How a Nursing Home Works
by Peter D. Busacca, BA, MBA, ACHA, LNHA

"It is the purpose of this book to help make great Quality in nursing homes more uniform, ubiquitous, and longer lasting in this industry!"

An experienced nursing home administrator presents an insider’s view of the procedures, regulations, rights, and activities that pertain to such facilities. Busacca examines general licensing requirements, staffing issues, and in-house committees such as ones on safety, infection control, and quality action. All residents will have advanced directives, living wills, and other legal paperwork prepared upon entry, and a Comprehensive Care Plan renewed quarterly. Staff must respect resident’s absolute rights to privacy of health care information. Strict nutritional standards are imposed; individual dietary needs are monitored. Soon after moving in, residents are evaluated for therapeutic, medical, religious, dietary, pharmaceutical, and other needs. Social services are provided for admission and on-going assistance. Financial circumstances are identified. All these safeguards and regulations are instated to ensure that the residents will experience a quality environment, no matter how long they stay.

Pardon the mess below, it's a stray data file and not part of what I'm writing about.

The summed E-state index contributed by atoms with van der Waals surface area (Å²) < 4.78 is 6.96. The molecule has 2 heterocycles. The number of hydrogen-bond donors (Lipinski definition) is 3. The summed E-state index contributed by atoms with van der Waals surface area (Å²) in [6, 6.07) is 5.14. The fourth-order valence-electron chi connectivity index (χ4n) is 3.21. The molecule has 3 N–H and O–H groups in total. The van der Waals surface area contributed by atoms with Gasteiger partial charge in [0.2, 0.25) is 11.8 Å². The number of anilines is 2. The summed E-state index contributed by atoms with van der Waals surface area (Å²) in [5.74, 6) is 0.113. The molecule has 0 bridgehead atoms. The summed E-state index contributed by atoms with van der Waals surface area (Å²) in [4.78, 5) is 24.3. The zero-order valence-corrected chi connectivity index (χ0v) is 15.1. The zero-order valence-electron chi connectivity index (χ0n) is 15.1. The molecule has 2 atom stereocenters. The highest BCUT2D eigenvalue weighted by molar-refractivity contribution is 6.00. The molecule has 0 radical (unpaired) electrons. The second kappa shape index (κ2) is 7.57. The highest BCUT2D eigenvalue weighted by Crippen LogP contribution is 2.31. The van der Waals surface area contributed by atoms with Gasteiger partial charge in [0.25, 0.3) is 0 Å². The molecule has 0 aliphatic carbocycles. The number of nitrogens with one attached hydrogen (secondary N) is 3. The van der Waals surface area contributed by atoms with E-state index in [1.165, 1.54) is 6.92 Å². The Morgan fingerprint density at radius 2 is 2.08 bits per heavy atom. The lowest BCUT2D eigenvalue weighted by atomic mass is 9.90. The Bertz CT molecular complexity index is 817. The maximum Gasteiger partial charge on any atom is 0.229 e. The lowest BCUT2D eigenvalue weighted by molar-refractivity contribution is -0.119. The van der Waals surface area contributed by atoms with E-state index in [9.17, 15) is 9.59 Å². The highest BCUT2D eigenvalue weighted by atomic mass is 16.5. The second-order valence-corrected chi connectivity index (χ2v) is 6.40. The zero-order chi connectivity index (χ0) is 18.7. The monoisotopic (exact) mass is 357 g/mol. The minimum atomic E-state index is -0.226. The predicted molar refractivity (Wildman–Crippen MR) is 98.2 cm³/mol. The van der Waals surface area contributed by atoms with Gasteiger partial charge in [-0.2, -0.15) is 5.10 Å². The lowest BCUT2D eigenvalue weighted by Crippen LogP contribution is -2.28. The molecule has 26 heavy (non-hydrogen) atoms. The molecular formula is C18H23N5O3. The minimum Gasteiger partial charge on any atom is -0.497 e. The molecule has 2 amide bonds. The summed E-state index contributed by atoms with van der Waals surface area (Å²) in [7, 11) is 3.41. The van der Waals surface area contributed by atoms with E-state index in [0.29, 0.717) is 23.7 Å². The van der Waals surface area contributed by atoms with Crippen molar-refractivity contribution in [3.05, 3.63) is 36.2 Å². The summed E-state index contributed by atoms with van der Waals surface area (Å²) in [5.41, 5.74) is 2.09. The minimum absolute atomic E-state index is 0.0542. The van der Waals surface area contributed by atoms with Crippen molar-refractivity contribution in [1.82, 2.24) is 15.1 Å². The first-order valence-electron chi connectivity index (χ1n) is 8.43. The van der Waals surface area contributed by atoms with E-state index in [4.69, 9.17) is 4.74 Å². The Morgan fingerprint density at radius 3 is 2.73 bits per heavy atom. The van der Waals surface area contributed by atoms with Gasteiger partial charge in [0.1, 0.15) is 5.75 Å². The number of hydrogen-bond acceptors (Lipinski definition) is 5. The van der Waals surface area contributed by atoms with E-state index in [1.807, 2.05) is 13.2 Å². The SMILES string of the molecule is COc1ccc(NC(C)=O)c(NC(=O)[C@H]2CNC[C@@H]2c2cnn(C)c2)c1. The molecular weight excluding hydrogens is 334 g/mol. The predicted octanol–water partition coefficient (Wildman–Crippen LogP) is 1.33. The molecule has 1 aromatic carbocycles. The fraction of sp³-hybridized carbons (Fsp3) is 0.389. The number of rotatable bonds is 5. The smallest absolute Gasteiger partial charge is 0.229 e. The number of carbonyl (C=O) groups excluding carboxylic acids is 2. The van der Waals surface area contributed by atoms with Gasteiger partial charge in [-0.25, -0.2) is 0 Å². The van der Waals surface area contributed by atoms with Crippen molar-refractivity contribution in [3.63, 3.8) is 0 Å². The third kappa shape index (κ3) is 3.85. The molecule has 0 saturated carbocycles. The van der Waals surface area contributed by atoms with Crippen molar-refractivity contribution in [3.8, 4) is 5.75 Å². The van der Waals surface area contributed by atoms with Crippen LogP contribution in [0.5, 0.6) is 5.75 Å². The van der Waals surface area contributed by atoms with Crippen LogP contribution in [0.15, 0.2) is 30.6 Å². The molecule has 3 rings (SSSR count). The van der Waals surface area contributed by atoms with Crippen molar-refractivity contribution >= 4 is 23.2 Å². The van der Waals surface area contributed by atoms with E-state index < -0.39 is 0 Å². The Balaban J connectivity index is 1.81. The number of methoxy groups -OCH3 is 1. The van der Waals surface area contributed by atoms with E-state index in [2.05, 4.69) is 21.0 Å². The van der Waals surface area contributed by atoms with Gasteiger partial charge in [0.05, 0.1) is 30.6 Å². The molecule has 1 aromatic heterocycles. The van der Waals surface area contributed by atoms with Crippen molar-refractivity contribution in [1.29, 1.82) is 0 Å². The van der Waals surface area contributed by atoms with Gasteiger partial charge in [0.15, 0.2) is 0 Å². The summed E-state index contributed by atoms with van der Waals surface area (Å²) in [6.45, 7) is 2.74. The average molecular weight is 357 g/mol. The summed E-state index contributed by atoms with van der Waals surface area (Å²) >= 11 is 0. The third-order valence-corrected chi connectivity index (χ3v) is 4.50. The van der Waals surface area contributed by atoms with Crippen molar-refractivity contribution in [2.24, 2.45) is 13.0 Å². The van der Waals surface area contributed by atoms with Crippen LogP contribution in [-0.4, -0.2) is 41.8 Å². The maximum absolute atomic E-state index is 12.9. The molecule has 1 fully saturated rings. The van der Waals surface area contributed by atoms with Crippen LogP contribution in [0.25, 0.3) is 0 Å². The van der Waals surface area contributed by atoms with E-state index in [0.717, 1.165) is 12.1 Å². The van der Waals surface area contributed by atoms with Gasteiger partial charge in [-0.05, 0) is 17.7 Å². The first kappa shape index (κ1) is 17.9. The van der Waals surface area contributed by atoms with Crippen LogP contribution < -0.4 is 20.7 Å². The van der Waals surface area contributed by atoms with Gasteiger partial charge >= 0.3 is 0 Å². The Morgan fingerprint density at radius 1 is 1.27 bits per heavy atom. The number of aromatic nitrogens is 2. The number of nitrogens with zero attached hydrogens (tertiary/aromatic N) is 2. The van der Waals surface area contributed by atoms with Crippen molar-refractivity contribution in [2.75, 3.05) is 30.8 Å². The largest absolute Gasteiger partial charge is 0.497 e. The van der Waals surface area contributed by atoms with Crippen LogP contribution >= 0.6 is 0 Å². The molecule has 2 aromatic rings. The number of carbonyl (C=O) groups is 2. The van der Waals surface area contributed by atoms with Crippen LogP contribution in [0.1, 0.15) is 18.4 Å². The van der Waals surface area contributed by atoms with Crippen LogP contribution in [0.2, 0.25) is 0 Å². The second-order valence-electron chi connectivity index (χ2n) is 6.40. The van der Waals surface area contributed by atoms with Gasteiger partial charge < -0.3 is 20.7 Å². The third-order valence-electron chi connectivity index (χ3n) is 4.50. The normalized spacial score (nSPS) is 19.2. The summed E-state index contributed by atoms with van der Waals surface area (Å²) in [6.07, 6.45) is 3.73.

Busacca, who has been a consultant at numerous nursing homes and also an observer of a loved one in care, has organized his text to be fact-rich and highly informative. Since the author’s experience has been in New York, there will naturally be differences between states and even counties elsewhere. However, laying out the many well-considered guidelines and legal protections available to those who access care in Busacca’s purview presents a secure template for anyone considering such care in other places. Fine details such as how laundry is done, what social and therapeutic activities are offered to people of differing levels of competency, and what supplies are kept on hand for emergencies give a deeper sense of what the resident can expect in day-to-day care. Busacca’s work is couched in terminology that can be understood by someone newly approaching the idea of nursing home care and can provide a sense of comfort and commitment to potential residents and their families.

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